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The great educator and humanitarian W.E.B. Du Bois. (photo public domain)
The publication of “Black History Month: What Would DuBois Do?” on AOL’s Black Voices February 23 serves as a significant indicator of how relevant and powerful the teachings of the great Du Bois remain. Though not as celebrated in the United States as such figures as Martin Luther King Jr. and Malcolm X, Du Bois in his own right had every bit as much of impact upon the world as they.
While we cannot know with certainty how Du Bois might have responded to such unfolding history as the revolution in the Middle East, the 150th anniversary of the American Civil War, the International Year for People of African Descent, or America’s tug of war over States’ rights and Federal government responsibilities, the following excerpt from The Wisdom of W.E.B. Du Bois provides some sense of how he might:
Du Bois, History, and the World
The first half of the 20th century in the United States and much of the world was an era when racial and ethnic differences determined even the most uncontrived actions. Stepping into a restaurant, boarding a train, engaging in sexual relationships, or running or voting for a public office were all ruled by notions of differences between groups. Race remained an element that tempted society in general and historians in particular to half-truths, shortsightedness, and outright falsifications.
However, as Du Bois noted in his many observations on the nature of history, it was important to realize that the record of human interaction was much more than an account of entanglements between people with varying shades of skin color. It was also the log of humankind’s ability or inability to rise above age-old phobias, the persistent pain of ignorance, and the perennial disgrace of perennial war.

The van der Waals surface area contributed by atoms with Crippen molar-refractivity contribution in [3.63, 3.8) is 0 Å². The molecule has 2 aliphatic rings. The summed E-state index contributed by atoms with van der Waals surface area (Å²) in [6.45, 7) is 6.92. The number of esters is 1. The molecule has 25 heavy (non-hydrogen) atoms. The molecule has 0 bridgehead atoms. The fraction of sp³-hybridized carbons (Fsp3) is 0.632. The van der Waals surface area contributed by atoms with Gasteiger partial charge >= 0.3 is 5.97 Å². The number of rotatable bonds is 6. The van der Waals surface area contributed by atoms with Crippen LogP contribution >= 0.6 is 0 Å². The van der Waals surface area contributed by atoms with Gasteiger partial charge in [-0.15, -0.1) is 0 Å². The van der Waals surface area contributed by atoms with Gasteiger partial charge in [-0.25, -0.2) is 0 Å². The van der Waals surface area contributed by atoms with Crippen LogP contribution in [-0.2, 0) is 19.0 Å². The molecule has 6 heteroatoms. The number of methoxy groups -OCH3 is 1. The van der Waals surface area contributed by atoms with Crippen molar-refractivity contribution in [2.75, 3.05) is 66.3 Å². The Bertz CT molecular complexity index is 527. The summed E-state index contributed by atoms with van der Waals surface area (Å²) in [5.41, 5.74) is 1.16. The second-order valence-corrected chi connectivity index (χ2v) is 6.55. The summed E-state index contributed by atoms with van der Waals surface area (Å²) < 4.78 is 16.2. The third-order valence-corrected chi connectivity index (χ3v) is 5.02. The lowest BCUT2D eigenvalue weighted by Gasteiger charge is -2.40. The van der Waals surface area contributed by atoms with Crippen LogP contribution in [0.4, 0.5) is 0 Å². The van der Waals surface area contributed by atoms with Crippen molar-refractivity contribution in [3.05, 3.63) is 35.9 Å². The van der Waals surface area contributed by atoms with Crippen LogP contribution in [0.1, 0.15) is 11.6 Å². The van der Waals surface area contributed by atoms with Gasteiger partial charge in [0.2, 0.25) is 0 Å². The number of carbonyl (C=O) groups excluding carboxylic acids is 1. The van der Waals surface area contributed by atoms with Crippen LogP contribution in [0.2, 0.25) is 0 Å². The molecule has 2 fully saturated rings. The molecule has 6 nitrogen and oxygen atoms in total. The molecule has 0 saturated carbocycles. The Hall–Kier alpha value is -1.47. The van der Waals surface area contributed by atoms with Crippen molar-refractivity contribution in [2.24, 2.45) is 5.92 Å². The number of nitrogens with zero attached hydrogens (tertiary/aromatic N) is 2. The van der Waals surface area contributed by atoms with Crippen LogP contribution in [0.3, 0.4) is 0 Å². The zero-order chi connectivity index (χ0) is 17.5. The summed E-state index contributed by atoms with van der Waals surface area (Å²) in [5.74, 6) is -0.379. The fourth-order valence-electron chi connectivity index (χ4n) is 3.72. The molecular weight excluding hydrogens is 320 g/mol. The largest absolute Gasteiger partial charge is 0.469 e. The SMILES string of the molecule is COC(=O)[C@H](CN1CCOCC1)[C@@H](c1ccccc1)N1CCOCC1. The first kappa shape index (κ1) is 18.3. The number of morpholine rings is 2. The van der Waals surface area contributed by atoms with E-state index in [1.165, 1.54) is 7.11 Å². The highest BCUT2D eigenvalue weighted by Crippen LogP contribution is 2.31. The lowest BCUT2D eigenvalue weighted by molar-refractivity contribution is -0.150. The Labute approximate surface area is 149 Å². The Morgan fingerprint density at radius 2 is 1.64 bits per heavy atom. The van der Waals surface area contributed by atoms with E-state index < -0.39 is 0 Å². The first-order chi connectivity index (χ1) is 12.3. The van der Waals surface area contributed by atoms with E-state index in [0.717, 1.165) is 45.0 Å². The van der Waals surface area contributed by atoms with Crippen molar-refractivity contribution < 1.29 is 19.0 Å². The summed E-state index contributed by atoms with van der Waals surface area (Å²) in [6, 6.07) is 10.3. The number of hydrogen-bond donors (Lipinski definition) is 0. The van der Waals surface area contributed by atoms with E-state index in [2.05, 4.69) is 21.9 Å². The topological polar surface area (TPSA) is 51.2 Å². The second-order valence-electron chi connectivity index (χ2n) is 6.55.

Men and women recognizing history for the master teacher that it was, would do well to sit at its feet and absorb the many valuable lessons it had to share, no matter how hurtful or embarrassing some might be. Historians who willfully employed history (and one could easily add religion to or substitute it for this equation) to magnify the achievements of one group while diluting those of another, undermined history’s potential “to guide the world nearer and nearer that perfection of human life for which we all long.” By adhering to the details of “the things that actually happened in the world,” it becomes apparent enough that glorious achievements and dismal failures filled entire chapters in every group’s story.
A sincere respect for the integrity of historical truth also made it possible to acknowledge that the domination of one group by another--be the division by race or gender or class or religion--was not the only possibility for nations in the 20th century. That such domination had occurred in history was irrefutable. However, equally irrefutable were instances of cooperation between different social groups and those moments of invention and advancement not characterized at all by group interaction but born of the labors of individuals within groups. Women had been leaders as well as followers. Blacks had been world travelers and heads of kingdoms as well as slaves. Europeans and Asians had engaged in peaceful trade as well as ruinous war.
In short, the greatest lesson from the master teacher history was very possibly an expanded awareness of the options for human interaction available to the world. The startling gift of modern life was the ability to choose from an array of possibilities with an informed intelligence and thus extend the record of humanity’s glory rather than glorify the record of its infamy and annihilation.